Jun 01, 2017, 07.58 pm
     :084: :084: :084:
    *Originally Posted by harmony [+]
    :460:
    Hi,  I have just joined the forum so a welcome site indeed.  i have been fiddling with my suspension lately as have a winter bike and just put the Crosser back on the road and fitted new tyres.. Can i say if you haven't tried them the New Dunlop sport max road smart 111 for this machine are very good so far,  i was rather dissapointed in the stock tyre, good grip but really bad wear and white lining very quickly. 
    these have transformed the bikes handling but be aware  a bit un nerving at first as needs a lot less input to change direction as before.
    i am or seem to be around a constant 72 kgin weight ,   i have the suspension on min  and lately found the damping setting which was on hard ? weird and altered that,  still a hard ride so bought a second hand tourtech seat which dosent help, better contour but too firm for my deriare!!..
    i need advice on this as the bike only seems ok when fully loaded with wife and extra baggage ssshhh..
    i recently took out an african twin, these have the ride and comfort i need but seriously lacking our performance..  i think honda is missing a trick here, bad suspension, clanky shaft or a good bike with a lack of ummph ? whats your thoughts and dislikes, i am in two minds and this next trip round the uk in August will decide it for me. if i change the suspension i still have to live with the shaft clank an dont like that, technically it shouldnt do that and the i recall the Honda advert saying "is that the best we can do " well i dont think they perfected this and there should be a fix.   replies much appreciated..  cheers & all the best Chris p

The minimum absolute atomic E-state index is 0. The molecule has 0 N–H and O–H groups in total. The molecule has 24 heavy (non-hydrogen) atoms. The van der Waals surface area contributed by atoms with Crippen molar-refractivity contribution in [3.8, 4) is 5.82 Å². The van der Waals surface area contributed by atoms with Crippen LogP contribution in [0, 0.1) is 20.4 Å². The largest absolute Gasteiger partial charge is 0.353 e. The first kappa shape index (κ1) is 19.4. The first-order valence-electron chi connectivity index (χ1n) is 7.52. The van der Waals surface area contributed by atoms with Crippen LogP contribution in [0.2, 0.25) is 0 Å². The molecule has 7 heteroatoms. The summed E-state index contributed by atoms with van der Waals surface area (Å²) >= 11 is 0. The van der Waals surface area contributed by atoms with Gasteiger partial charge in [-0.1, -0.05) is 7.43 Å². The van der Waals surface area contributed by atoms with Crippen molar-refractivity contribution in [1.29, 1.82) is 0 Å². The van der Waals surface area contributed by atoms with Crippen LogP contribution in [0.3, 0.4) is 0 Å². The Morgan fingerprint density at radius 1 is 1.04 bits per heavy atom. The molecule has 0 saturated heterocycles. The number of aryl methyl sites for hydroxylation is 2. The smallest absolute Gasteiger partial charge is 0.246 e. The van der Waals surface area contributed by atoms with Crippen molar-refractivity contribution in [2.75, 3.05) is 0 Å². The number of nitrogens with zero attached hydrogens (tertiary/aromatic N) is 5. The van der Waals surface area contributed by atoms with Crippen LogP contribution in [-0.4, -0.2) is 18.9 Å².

chrisp..

  • Offline hoppicker   gb

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    Offline hoppicker

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    Re: Honda Shock v Maxton v Fournales
    Reply #4 on: Jun 01, 2017, 09.40 pm
    Jun 01, 2017, 09.40 pm
    Hi Jon, first of all questions not numpty. I hope this helps.
     1. Fournales list three pumps of different pressure capabilities. The one I have is the HP25 which has a maximum rating of 25 bar so is just about capable of getting the CT shock up to the 24 bar they recommend. It is listed at £139. The shock on my K1 only has 10.8 bar in it which is easy to achieve. I think that if I were to start carrying a pillion the pressure may have to be raised a bit more. There are other pumps on the market which are a lot cheaper and that is the route I would take if I was starting from scratch now.
     2. The shock on the K1 has done just on 50,000 miles. Because these shocks contain a very small quantity of air it is not possible to test the pressure in them with a gauge as meerly putting the gauge on releases enough air to muck up the reading. You have to connect the pump, then pump it up to the required pressure on the gauge. When you disconnect the pump it sounds as if you are loosing a lot of air but this is only coming from the pump and hose as the valve on the shock shuts as soon as the hose is removed. I have always done this procedure once a year on the K1. I dont think it looses any pressure from one year to the next. Nothing else has been done to the shock from new. I know 50,000 miles is not a lot in 20 years but for the first 3 years it was doing 10,000 miles annually. Since then I have always had another bike as my main two wheel transport.
     3. There is no facility to alter either the compression or rebound damping on the Fournales. I have personally not felt that it would benifit from having it.
      I believe Fournales made the landing gear for Concorde which would explain the quality of their product.
    VF1200X  XRV750 AFRICA TWIN
    BMW K1 HONDA SH125i